Vista was a distaster... but from a kernel perspective which is precisely what we're talking about in this case, Microsoft has been pretty damn good about improving over time. From an OS perspective overall? I have never seen anything past the kernel and its ability to start another process as being the OS... the shell and everything else is little more than applications on top of the operating system.

          1. This post has been deleted by its author

          2. eulampios


            I did not downvote your interesting and informative comment, however...

            With all that there is still one big problem: whatever proprietary kernel is practically not modular.

            If modularity is there, it could only be accessible to a handful of M$ developers.

            Whereas, any other free and open kernel is modular, even Mac OSX -- the Darwin.

            Availability of the feature when you can cd to you favorite branch (v3.0 of Linus' git tree in my case), git cherry-pick commits you like revert whatever you dislike for the NT kernel is akin discovery of intelligent life on Venus.

            Linus and RMS are the men!

  3. Anonymous Coward
    Anonymous Coward

    working to evolve the Xbox into a "complete home entertainment device".

    So, he's going to figure out how to install linux on it?

    1. Turtle


      "working to evolve the Xbox into a "complete home entertainment device. So, he's going to figure out how to install linux on it?"

      Oh, you forgot to use the "Joke Alert" icon; if you had, then the people who upvoted your post would have realized that you were joking.

      1. zanto


        just registered my upvote. chew on that!

  4. Alex Walsh

    Add Boxee to the apps and his work is done.

  5. Anonymous Coward
    Anonymous Coward

    Wow, thats a toughie

    1) Download XBMC.

    2) Install XBMC.

    3) Retire to pub.

    1. Graham Dawson Silver badge

      can't install XBMC on the current 360 releases or I'd have it on there right now and never need to have my main box doubling up as a media centre.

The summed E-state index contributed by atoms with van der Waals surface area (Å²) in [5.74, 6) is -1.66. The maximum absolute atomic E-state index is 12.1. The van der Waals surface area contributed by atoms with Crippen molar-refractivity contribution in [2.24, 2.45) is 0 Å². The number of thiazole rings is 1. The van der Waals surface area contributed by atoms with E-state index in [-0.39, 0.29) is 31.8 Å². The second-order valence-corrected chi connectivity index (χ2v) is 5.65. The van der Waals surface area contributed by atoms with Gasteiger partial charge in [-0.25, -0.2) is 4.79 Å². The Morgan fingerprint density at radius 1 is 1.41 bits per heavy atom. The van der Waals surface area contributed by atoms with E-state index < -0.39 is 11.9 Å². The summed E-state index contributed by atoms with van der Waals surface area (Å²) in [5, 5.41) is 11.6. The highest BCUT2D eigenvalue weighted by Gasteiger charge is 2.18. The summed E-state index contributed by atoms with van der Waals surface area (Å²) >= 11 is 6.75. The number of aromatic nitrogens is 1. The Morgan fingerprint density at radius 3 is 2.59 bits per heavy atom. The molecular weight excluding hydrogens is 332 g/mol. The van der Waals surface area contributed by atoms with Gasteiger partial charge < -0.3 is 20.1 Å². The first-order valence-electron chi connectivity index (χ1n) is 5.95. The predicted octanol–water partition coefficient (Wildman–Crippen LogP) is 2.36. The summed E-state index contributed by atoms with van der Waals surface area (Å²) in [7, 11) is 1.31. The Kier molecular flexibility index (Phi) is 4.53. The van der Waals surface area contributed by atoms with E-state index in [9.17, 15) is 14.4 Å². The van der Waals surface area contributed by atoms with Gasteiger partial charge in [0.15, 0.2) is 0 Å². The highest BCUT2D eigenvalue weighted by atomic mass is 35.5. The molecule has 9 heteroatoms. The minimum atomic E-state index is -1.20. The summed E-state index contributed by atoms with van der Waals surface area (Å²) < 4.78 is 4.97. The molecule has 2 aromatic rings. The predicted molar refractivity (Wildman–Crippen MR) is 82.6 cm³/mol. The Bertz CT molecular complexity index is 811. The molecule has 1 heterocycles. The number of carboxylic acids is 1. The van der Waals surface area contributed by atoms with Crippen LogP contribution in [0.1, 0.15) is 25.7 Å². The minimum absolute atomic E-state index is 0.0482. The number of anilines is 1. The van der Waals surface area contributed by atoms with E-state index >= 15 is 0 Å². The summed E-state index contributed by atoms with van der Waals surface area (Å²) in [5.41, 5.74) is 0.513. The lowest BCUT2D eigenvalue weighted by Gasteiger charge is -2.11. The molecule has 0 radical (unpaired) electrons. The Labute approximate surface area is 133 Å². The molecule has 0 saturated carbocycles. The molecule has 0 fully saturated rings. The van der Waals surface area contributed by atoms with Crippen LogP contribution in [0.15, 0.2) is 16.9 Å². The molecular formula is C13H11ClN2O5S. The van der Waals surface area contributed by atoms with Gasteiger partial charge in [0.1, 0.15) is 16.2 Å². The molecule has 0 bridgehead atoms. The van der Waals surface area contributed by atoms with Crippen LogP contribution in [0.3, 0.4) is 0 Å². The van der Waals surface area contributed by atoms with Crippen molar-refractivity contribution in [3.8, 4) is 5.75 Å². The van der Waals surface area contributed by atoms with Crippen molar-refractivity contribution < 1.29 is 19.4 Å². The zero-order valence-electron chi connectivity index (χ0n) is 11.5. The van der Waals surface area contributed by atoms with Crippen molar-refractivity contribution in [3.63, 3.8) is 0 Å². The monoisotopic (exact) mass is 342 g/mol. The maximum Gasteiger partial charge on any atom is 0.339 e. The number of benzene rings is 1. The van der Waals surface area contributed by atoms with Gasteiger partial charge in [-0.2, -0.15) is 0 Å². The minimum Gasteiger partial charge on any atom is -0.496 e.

Nice idea though...

  6. K. Adams

    So Microsoft is going to start building...

    ... a PC? Other people already do that.

  7. David Austin

    There's been talk and rumours of "Xbox Home Server" For ages, so this is consistent with that outline.

    It does have some merit, I guess - make something a little more like an Apple i* - more appliance than PC, for simplicity and ease of use, trumping customization....

  8. Hooksie
    Thumb Up

    Could be interesting

    This guy is obviously a genius (or at least as close as you can get) so if he's really on board with the XBox team and is allowed to help drive the design of the hardware as well as the OS then he could help produce something that EVERY home will want, not just a (relatively) few gamers. Even technologically inept people realise now that an internet connected TV is the way things are going and Microsoft obviously want people using their kit. As a PS3 owner I'm looking forward to seeing what he comes up with.

    1. Anonymous Coward
      Anonymous Coward

      re: internet connected TV

      Lets see - PC has HDMI, TV has HDMI, TV is now Internet connected. There must be something I'm missing about how special/different/new this is to make it the next big thing.

      1. toadwarrior

        Depsite the fact MS got where they want due to PC openness they hate it. The benefit of the xbox is it's locked down tight. Tighter than anything Apple has done. The more the xbox grows the more control they have and they can charge you a subscription fee for their heavily filtered internet access.

      2. Anonymous Coward
        Anonymous Coward

        "There must be something I'm missing about how special/different/new this is to make it the next big thing."